Hakizimana, P., Brownell, W. E., Jacob, S. & Fridberger, A. (2011). Sound‐Evoked Length Changes of the Outer Hair Cell Stereocilia Bundle are Modulated by Endocochlear Currents. In: Christopher A. Shera and Elizabeth S. Olson (Ed.), WHAT FIRE IS IN MINE EARS: PROGRESS IN AUDITORY BIOMECHANICS: Proceedings of the 11th International Mechanics of Hearing Workshop: . Paper presented at AIP Conf. Williamstown, 2011. Massachusetts (USA). American Institute of Physics (AIP), 1403
Open this publication in new window or tab >>Sound‐Evoked Length Changes of the Outer Hair Cell Stereocilia Bundle are Modulated by Endocochlear Currents
2011 (English)In: WHAT FIRE IS IN MINE EARS: PROGRESS IN AUDITORY BIOMECHANICS: Proceedings of the 11th International Mechanics of Hearing Workshop / [ed] Christopher A. Shera and Elizabeth S. Olson, American Institute of Physics (AIP), 2011, Vol. 1403Conference paper, Published paper (Refereed)
Abstract [en]

The apical surface of vertebrate inner ear sensory cells is characterized by a bundle of giant microvilli commonly known as stereocilia. Stereocilia bend about a neck‐like thinning near their base and more than three decades of research has established that the direction and magnitude of sideways bundle deflection is the basis of the mechanoelectrical signalling that initiates sound perception. Aside from its ability to bend at the neck, the stereocilium is usually considered as a stiff inelastic rod. Here we show that the length of OHC stereocilia changes during sound transduction, demonstrating their axial compliance, and that the magnitude of the length change is modulated by currents that mimic in vivo endocochlear currents. A reciprocal relation between length change and bundle deflection is evident: the smaller the length changes, the larger the bundle deflection.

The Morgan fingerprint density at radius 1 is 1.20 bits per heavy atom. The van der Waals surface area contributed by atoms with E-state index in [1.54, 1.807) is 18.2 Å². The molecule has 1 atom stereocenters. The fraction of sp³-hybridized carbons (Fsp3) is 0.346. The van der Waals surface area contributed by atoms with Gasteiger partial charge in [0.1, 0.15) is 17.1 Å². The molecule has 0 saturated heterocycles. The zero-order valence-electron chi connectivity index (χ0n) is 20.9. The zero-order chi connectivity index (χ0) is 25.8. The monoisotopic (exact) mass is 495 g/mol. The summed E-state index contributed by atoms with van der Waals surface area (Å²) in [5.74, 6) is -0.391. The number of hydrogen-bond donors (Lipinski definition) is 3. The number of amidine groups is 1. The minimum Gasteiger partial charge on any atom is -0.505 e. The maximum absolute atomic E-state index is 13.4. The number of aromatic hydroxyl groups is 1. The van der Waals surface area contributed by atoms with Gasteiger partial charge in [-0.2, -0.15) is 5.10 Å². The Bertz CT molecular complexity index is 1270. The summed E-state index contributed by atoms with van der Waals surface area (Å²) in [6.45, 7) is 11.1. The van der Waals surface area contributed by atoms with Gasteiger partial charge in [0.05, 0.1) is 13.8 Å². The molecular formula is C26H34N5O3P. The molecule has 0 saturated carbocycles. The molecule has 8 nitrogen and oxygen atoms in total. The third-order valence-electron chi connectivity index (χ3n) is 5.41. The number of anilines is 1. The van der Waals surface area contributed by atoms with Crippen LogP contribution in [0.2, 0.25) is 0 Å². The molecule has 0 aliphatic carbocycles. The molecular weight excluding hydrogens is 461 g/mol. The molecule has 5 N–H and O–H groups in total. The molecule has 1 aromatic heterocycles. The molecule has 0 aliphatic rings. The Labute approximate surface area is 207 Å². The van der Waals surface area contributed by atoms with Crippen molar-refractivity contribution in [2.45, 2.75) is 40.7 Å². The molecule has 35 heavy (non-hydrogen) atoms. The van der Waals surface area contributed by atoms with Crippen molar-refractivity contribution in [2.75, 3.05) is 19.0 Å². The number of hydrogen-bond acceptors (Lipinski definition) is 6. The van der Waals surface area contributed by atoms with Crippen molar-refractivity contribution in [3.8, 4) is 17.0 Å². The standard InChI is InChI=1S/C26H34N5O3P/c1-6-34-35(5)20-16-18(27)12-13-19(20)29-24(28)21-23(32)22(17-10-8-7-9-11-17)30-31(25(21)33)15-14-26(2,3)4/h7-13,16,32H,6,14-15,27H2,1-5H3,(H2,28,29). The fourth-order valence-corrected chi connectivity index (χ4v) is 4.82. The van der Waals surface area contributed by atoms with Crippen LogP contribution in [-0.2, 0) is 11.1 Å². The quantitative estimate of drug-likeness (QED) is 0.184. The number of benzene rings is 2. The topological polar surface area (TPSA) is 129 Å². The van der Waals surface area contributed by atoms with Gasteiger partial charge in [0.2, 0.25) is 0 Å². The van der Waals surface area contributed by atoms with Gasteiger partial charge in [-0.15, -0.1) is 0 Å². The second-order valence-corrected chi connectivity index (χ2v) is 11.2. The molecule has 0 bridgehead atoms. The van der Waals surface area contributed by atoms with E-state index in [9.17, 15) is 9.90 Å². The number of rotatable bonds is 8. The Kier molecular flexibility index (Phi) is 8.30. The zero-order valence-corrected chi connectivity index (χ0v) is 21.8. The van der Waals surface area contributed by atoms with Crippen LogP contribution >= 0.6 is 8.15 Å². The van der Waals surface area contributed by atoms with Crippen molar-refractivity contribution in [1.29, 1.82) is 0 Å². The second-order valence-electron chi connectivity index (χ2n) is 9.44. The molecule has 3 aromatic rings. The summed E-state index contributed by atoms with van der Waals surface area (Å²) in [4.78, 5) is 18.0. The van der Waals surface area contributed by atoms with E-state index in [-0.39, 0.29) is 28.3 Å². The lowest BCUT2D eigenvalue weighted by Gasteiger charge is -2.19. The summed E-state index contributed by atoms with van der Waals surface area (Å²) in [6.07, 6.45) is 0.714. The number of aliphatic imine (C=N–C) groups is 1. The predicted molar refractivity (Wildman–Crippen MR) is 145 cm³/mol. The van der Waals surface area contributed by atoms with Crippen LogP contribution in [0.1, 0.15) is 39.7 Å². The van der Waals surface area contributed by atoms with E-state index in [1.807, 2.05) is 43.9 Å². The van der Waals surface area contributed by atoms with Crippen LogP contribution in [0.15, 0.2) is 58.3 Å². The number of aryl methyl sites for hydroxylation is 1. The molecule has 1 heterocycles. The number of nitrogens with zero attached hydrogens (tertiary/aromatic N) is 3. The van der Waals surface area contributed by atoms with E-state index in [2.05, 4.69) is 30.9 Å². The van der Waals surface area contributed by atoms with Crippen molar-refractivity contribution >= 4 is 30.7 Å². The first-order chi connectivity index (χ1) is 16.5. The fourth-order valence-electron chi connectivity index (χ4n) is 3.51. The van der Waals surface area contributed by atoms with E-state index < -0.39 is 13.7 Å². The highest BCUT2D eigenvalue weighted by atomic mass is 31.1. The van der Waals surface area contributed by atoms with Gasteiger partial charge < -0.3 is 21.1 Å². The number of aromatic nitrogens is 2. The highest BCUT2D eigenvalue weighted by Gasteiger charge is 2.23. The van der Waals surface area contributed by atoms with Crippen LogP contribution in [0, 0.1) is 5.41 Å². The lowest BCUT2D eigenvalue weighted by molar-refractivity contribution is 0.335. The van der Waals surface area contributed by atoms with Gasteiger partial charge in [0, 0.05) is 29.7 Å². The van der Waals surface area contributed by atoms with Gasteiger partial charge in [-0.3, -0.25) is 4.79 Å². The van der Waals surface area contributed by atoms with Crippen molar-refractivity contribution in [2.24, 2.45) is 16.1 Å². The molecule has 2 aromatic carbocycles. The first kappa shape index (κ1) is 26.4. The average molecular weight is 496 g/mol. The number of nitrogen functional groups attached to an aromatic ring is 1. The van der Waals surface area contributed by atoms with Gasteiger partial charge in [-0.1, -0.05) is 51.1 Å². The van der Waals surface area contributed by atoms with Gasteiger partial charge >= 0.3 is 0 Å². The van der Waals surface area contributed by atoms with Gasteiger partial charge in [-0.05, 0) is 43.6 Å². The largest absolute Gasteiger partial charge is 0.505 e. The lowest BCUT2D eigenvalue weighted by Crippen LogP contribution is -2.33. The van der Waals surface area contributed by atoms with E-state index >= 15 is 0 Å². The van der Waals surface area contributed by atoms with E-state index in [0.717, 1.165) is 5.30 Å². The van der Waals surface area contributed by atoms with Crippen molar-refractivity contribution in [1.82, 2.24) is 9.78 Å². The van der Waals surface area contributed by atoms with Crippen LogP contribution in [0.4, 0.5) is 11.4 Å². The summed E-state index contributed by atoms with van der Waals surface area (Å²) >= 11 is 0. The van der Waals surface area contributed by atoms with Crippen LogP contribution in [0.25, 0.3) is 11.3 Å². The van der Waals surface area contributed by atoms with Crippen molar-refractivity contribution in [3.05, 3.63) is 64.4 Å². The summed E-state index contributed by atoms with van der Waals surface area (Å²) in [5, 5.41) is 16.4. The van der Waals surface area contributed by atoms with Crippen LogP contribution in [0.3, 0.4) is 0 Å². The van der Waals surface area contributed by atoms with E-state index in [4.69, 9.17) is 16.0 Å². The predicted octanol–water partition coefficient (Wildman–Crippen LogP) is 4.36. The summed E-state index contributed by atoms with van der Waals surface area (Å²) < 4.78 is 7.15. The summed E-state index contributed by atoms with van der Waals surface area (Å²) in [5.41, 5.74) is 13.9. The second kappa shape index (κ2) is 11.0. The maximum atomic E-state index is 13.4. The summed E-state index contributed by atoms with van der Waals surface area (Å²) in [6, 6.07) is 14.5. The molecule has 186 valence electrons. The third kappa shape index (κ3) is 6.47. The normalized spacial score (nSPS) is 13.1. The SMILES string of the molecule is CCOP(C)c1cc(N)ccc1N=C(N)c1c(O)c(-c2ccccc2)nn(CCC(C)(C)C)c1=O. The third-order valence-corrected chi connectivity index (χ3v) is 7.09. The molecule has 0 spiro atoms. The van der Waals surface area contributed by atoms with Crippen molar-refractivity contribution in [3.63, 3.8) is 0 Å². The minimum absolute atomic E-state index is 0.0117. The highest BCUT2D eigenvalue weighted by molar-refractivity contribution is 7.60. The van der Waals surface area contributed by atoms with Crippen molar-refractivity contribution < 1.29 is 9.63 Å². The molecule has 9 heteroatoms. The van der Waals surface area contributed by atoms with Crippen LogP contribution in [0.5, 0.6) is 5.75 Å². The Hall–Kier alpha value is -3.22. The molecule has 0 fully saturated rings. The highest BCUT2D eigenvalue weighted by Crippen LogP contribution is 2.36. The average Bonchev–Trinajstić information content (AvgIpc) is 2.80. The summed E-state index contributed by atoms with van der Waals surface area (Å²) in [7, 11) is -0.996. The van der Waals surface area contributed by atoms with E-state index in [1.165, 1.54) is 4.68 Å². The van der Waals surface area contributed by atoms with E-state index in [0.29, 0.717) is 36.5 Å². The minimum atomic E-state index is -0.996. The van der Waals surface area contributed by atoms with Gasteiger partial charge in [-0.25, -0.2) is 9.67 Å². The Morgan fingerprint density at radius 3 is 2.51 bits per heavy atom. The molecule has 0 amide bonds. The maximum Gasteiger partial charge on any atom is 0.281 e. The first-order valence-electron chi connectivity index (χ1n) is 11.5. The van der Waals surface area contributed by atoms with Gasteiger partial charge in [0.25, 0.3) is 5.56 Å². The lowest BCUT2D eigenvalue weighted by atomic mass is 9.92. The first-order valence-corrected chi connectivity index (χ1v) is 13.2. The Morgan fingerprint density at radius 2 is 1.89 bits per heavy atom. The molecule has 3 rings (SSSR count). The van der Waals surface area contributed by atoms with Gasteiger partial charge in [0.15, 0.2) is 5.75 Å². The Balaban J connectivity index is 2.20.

Place, publisher, year, edition, pages
American Institute of Physics (AIP), 2011
National Category
Medical and Health Sciences
Identifiers
urn:nbn:se:liu:diva-107585 (URN)10.1063/1.3658056 (DOI)000301945200005 ()
Conference
AIP Conf. Williamstown, 2011. Massachusetts (USA)
Available from: 2014-06-17 Created: 2014-06-17 Last updated: 2017-01-19
Hakizimana, P. (2009). Interactions between membrane transporters and phospholipids: Phosphatidylethanolamine regulates the function and the structure of LmrP, a bacterial ... associated to antibiotic resistance. VDM Verlag Dr. Müller Aktiengesellschaft & Co. KG
Open this publication in new window or tab >>Interactions between membrane transporters and phospholipids: Phosphatidylethanolamine regulates the function and the structure of LmrP, a bacterial ... associated to antibiotic resistance
2009 (English)Book (Other academic)
Abstract [en]

Highly solved crystal structures and a wealth of biochemical data are now available for an increasing number of membrane proteins. However, the question of how lipid molecules interact with integral membrane proteins and regulate their structure and function in biological membranes remains unsatisfactorily addressed. This book discusses the functional mechanisms of membrane proteins in general and the effect of the surrounding lipidic environment, in the context of recent developments in the field. Recent experimental investigations on the proton gradient-driven multidrug transporter LmrP are also discussed. Using this membrane protein as a model, we demonstrated that the protein structure and function was depending on the phosphatidylethanolamine (PE) headgroup. We then showed that a negatively charged residue, Asp68, could participate in the interaction with PE and that such interaction is required for proper activity and structure of the protein. Because Asp-68 belongs to a highly conserved motif of the Major Facilitator Superfamily (MFS) , this interaction might be a general feature of these transporters that is involved in proton gradient sensing and lipid dependence.